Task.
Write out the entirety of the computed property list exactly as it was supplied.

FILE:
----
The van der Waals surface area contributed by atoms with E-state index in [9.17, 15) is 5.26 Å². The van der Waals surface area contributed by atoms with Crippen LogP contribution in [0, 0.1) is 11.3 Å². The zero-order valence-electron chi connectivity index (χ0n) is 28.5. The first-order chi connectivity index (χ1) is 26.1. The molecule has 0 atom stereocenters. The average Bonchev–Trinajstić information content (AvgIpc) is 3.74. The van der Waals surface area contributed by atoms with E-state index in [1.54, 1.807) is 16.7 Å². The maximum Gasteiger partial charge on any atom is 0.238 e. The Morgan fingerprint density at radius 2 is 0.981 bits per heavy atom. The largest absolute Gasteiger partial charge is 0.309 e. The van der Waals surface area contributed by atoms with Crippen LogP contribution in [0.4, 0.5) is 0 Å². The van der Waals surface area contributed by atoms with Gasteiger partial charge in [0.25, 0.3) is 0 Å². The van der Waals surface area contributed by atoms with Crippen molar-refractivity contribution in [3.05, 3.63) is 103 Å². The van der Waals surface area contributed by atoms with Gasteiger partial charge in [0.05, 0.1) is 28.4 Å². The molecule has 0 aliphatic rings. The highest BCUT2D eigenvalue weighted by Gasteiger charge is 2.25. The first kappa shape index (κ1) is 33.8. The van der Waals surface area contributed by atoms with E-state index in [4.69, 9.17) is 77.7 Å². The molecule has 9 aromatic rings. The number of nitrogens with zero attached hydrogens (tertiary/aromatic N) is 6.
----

The van der Waals surface area contributed by atoms with E-state index in [9.17, 15) is 5.26 Å². The van der Waals surface area contributed by atoms with Crippen LogP contribution in [0, 0.1) is 11.3 Å². The zero-order valence-electron chi connectivity index (χ0n) is 28.5. The first-order chi connectivity index (χ1) is 26.1. The molecule has 0 atom stereocenters. The average Bonchev–Trinajstić information content (AvgIpc) is 3.74. The van der Waals surface area contributed by atoms with E-state index in [1.54, 1.807) is 16.7 Å². The maximum Gasteiger partial charge on any atom is 0.238 e. The Morgan fingerprint density at radius 2 is 0.981 bits per heavy atom. The largest absolute Gasteiger partial charge is 0.309 e. The van der Waals surface area contributed by atoms with Crippen LogP contribution in [0.4, 0.5) is 0 Å². The van der Waals surface area contributed by atoms with Gasteiger partial charge in [0.25, 0.3) is 0 Å². The van der Waals surface area contributed by atoms with Crippen molar-refractivity contribution in [3.05, 3.63) is 103 Å². The van der Waals surface area contributed by atoms with Gasteiger partial charge in [0.05, 0.1) is 28.4 Å². The molecule has 0 aliphatic rings. The highest BCUT2D eigenvalue weighted by Gasteiger charge is 2.25. The first kappa shape index (κ1) is 33.8. The van der Waals surface area contributed by atoms with E-state index in [4.69, 9.17) is 77.7 Å². The molecule has 9 aromatic rings. The number of nitrogens with zero attached hydrogens (tertiary/aromatic N) is 6.